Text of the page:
The Truth About Verity was televised on 28th August, starring Sylvia Syms as Verity Martin.[9][2] Described as a "female Jekyll and Hyde", the pilot supposedly involved Martin providing bad advice, while the other characters determine who the real personality of Martin is.[2][9] The next episode deviated somewhat from Comedy Premiere's original premise, as it featured the last episode of The Kids from 47A, a children's show running for three series from 1973 to 1974 that featured four children coping on their own following the loss of their parents.[10][2] The episode, called "Home Sweet Home", saw a relative become a home guest, only for them to quickly outstay their welcome.[2][10] George, played by Russell Lewis, executes several ideas to get them to leave, only for said plans to also affect the other household members.[2][10] The episode was broadcast on 31st August under the billing of Children's Comedy Premiere.[2][10]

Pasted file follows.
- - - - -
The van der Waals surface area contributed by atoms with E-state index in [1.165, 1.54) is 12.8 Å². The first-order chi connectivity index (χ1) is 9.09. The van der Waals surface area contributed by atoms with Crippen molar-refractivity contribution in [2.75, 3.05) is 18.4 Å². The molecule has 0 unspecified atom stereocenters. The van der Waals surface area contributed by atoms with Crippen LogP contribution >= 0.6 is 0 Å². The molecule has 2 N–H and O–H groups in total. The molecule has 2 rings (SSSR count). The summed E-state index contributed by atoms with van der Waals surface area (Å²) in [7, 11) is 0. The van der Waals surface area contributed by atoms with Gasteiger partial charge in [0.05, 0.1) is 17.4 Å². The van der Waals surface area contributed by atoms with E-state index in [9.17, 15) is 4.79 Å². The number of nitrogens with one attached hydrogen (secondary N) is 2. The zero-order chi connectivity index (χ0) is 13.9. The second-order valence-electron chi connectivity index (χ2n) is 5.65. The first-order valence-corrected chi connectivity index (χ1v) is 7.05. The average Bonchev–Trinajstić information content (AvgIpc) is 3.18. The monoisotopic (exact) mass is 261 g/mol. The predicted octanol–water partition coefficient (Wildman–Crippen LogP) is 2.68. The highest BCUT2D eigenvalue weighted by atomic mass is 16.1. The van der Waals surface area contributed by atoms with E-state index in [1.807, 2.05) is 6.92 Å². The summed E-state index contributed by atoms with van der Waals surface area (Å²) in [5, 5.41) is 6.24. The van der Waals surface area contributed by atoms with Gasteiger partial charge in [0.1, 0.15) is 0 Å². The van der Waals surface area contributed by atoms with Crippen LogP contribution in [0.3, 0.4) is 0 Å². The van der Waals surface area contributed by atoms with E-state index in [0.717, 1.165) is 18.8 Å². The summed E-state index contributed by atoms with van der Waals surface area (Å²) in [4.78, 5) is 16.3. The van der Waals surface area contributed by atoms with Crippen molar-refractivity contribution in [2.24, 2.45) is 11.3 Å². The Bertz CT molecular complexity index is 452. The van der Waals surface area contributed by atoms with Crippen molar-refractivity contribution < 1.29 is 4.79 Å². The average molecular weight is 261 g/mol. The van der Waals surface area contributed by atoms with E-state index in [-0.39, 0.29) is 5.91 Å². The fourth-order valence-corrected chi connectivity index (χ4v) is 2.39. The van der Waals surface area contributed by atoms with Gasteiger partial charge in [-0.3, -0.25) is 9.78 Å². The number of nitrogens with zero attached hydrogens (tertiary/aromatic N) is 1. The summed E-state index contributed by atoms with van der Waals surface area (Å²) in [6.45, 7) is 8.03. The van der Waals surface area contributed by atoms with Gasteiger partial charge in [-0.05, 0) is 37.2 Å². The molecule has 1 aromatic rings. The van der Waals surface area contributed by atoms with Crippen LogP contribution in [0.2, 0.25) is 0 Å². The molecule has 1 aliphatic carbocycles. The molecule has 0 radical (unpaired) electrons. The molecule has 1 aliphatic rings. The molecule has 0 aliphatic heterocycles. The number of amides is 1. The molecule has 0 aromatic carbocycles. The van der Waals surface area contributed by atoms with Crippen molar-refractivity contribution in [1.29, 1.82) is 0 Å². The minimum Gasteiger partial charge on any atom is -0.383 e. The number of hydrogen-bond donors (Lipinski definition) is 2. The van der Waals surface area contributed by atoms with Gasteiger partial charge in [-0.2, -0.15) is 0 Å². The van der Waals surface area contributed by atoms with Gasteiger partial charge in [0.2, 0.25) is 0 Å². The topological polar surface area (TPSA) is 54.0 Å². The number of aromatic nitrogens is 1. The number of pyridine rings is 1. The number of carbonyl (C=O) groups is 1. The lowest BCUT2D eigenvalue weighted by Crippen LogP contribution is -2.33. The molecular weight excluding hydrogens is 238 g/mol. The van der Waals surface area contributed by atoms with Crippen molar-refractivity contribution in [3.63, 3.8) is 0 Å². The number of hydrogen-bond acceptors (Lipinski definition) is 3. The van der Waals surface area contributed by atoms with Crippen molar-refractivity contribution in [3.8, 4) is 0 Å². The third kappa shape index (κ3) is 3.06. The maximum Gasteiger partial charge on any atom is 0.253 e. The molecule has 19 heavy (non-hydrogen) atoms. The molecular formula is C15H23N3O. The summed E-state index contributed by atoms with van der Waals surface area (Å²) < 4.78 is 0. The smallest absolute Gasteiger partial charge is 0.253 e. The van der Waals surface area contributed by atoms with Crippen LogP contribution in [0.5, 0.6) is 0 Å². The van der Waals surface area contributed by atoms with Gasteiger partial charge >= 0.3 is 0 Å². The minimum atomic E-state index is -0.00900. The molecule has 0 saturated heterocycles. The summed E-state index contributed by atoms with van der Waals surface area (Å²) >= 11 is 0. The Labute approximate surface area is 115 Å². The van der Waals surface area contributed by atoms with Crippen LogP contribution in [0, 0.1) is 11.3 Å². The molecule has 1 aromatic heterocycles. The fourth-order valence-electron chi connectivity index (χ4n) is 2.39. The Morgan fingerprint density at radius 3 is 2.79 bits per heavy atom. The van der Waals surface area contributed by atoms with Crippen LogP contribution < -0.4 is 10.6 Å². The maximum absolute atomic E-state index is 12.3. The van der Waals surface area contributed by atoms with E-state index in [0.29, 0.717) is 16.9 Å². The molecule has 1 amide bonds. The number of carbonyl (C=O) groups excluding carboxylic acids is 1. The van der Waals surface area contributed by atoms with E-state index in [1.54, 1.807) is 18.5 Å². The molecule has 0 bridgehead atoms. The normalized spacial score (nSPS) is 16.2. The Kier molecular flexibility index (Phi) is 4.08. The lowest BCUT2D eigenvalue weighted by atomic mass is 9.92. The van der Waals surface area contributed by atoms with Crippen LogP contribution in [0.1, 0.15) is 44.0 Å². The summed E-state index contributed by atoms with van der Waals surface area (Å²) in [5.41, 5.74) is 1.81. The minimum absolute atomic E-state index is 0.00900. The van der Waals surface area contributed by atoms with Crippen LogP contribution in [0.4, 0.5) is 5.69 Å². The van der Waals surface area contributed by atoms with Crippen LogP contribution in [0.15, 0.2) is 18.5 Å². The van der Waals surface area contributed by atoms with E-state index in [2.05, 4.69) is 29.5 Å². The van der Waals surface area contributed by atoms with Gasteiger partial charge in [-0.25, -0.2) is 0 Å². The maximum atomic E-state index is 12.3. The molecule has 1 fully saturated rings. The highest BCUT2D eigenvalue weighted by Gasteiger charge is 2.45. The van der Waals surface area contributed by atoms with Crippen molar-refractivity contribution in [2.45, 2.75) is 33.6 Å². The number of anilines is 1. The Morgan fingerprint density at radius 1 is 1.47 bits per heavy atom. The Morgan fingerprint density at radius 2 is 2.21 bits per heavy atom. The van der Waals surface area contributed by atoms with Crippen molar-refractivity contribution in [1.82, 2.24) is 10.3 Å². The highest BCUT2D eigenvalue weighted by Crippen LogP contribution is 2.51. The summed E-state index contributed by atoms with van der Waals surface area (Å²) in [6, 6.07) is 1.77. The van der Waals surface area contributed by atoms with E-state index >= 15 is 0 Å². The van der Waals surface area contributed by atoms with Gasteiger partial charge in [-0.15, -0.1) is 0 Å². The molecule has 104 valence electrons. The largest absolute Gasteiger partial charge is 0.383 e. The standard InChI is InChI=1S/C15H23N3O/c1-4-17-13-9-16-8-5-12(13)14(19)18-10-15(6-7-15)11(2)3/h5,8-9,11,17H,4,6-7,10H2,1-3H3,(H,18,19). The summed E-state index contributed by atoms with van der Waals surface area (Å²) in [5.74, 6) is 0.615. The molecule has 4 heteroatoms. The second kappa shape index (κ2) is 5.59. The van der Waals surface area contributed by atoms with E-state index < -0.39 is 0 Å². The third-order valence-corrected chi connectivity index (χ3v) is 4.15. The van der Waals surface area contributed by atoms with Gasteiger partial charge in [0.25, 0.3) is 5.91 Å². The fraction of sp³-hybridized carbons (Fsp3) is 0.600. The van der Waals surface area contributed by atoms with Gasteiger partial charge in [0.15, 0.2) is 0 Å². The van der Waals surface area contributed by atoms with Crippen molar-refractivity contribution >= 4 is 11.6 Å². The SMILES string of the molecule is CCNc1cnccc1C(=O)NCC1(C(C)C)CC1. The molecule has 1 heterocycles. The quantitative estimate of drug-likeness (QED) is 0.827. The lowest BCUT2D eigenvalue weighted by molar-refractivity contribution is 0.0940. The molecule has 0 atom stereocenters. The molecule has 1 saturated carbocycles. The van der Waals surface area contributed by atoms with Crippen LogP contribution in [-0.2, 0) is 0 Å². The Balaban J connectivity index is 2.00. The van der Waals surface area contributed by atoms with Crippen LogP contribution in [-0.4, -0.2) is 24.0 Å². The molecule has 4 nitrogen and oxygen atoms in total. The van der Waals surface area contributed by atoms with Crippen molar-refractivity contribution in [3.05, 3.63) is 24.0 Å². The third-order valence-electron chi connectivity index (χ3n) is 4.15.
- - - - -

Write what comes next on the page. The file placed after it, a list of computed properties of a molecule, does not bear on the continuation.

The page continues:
Finally, Milk-O (also known as Milko) was originally set to be broadcast on 14th August.[11] It was then pushed back to 6th September, and delayed again in favour of repeated episodes of Man About the House.[12][2] The pilot was instead broadcast on 26th November, and was written by Anthony Marriott and Bob Grant.[2][12] The show starred Grant and Anna Karen, who are best known for playing Jack Harper and Olive Rudge in the comedy show On the Buses.[13][12] For Grant, Milk-O may have presented an opportunity to gain steady employment following the end of On the Buses.[13][11] He starred as the milkman Jim Wilkins, with Karen being his wife Rita.[12][2][13] In the pilot, Jim oversleeps on the day of the Empty Milk Bottle Competition, an it is up to him to make a comeback in the competition so he can win the £10 prize.[12][2] Ultimately, the show was not picked up for a full series, with the pilot marking Grant's final acting role on television.[14][13]